A posterior lumbar laminectomy which is also called a decompression, is done to treat pain caused by degenerative conditions in the lower back. Disc degeneration, bone spurs, and other conditions can cause narrowing of the spinal canal and pressure on the spinal nerves (radiculopathy) exiting the spine. A laminectomy removes part of the vertebral lamina to reduce this pressure. Following the laminectomy, bone grafts can be used for fusing vertebrae to stabilize and support the spine. In patients with little or no instability, where the vertebrae, discs, and surrounding tissues fit tightly together, adding instrumentation is not necessary and the bone grafts can sufficiently stabilize the spine.


Lumbar - Minimally Invasive Approach (PLIF)

A posterior lumbar interbody fusion (PLIF) is performed to remove a degenerating disc that is the source of back or leg pain and fuse spinal vertebrae with bone grafts. It is called a posterior procedure because the spine is approached through an incision on the back. In patients with spinal instability, instrumentation is used to provide space for placing the grafts and to help stabilize the spine. Using a technique known as minimally invasive surgery, this procedure can be done with a much smaller incision than traditional open spinal surgeries and avoids damaging the low back muscles.


Lumbar - Minimally Invasive Approach (TLIF)

A transforaminal lumbar interbody fusion (TLIF) is performed to remove a portion of a disc that is the source of back or leg pain and fuse the spine. Like the PLIF (posterior lumbar interbody fusion) procedure, bone graft is used to fuse the spinal vertebrae after the disc is removed. However, the TLIF procedure places a single bone graft between the vertebrae from the side, rather than two bone grafts from the rear as in the PLIF procedure. In patients with spinal instability, instrumentation is used to help stabilize the spine during the bone graft fusion. Using a technique known as minimally invasive surgery, this procedure can be done with a much smaller incision than traditional open spinal surgeries and decreases damage to the low back muscles.


Lumbar - Minimally Invasive Discectomy (PDR)

Accessing the Disc Through the opening in the retractor, the surgeon is now able to remove portions of the lamina and facet joint bones. Removing bone here allows the surgeon to access the disc and compressed spinal nerves.


Lumber - Partial Discectomy

A herniated lumbar disc can push on spinal nerves and cause severe, shooting, leg pain, numbness, and/or weakness. Removing part of the herniated disc in a partial discectomy procedure can prevent the disc from irritating the nerve.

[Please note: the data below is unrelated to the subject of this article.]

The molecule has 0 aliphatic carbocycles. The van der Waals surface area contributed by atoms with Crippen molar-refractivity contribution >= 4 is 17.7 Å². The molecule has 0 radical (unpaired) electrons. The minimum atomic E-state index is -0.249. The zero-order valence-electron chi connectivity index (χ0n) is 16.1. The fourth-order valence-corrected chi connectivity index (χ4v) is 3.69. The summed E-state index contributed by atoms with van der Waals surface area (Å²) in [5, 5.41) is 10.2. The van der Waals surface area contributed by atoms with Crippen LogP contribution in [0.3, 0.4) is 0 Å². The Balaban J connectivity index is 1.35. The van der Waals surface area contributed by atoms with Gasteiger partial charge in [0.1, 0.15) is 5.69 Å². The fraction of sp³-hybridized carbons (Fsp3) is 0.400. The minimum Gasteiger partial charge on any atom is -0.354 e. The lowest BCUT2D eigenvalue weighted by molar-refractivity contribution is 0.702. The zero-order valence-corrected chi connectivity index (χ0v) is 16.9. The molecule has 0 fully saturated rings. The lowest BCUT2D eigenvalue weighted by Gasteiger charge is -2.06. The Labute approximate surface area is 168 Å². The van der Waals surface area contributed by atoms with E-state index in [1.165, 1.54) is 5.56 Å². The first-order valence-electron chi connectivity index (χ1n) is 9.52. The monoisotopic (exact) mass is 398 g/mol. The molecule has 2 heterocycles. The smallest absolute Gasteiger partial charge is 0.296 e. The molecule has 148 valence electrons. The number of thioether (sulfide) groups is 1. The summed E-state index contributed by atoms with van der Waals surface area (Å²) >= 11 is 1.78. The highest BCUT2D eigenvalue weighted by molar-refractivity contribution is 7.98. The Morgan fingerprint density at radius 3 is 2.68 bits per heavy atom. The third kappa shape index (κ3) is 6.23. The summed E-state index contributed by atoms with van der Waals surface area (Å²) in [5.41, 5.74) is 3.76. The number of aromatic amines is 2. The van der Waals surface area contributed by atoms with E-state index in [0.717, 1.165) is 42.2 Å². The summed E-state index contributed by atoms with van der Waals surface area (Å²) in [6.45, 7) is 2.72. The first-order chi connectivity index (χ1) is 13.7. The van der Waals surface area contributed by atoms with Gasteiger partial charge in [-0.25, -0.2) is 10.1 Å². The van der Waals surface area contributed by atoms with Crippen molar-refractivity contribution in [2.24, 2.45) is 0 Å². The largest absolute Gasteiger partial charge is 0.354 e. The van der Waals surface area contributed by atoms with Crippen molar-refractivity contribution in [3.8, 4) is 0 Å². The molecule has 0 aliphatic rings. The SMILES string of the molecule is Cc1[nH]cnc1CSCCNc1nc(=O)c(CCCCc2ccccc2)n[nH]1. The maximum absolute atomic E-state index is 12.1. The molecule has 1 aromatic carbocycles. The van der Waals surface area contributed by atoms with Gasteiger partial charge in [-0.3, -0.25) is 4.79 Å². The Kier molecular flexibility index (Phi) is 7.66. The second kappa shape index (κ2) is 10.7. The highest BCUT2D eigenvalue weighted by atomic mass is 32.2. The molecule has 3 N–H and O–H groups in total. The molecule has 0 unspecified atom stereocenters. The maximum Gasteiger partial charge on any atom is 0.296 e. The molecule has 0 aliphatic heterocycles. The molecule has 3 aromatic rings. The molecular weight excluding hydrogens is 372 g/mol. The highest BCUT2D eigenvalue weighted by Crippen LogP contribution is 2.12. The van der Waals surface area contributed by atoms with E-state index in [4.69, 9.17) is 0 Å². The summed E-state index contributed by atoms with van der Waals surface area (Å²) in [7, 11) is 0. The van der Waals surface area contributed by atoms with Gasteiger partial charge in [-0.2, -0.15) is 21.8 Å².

Lumber - Posterior Interbody Fusion (PLIF)

A posterior lumbar interbody fusion (PLIF) is performed to remove a disc that is the source of back or leg pain and fuse spinal vertebrae with bone grafts. It is called a posterior procedure because the spine is approached through an incision on the back. Instrumentation is used to provide space for placing the grafts and to help stabilize the spine.


Lumber - Transforaminal Lumber Interbody Fusion (TLIF)

A transforaminal lumbar interbody fusion (TLIF) is performed to remove a portion of a disc that is the source of back or leg pain. Like the PLIF (posterior lumbar interbody fusion) procedure, bone graft is used to fuse the spinal vertebrae after the disc is removed. However, the TLIF procedure places a single bone graft between the vertebrae from the side, rather than two bone grafts from the rear as in the PLIF procedure. Inserting the graft from the side where the facet joint has been removed is an effort to avoid moving or damaging nerve roots during the procedure.


Lumber Vertebral Body Replacement

Spine fractures involving the vertebral body can cause pressure on the spinal nerves, resulting in pain. Severe fractures are unstable and often require surgery to remove and replace the damaged vertebra and stabilize the spine.


Thoracic - Scoliosis Treatment: Derotation With Instrument

Scoliosis is an abnormal curvature of the spine. The majority of cases, particularly those occurring in adolescents, tend to have a genetic basis. However, certain neuromuscular disorders, such as muscular dystrophy, can cause scoliosis. Additionally, asymmetric spinal disc degeneration can cause the spine to curve, resulting in a form or scoliosis that primarily affects adults. Correcting scoliosis usually involves placing multiple screws or hooks along the length of the curve and using instrumentation to decrease the curvature. Bone grafts or bone graft substitutes may be added to fuse the vertebrae in the straighter, less curved spine configuration.


Thoracic - Thoracic Laminectomy and Instrumentation

A narrowing of the spinal canal can cause painful pressure on the spinal cord or nerves. Sometimes the source of this narrowing is a tumor that has spread to the thoracic region of the spine and is pushing on the spinal cord. A thoracic laminectomy removes the lamina from vertebral bodies, providing access to remove the tumor and eliminate pressure on the spinal cord. After removing bone, instrumentation can be added to stabilize the vertebrae.


Thoracic - Thoracic Vertebral Body Replacement (Anterior)

An anterior thoracic vertebral body replacement approaches the spine from the front, removes and replaces a damaged vertebra, and stabilizes the spine. The procedure can remove painful pressure on the spinal cord and nerves that has resulted from trauma in which a vertebra is severely fractured, or pressure caused when a tumor has spread to the front of the spine and fractured a vertebra.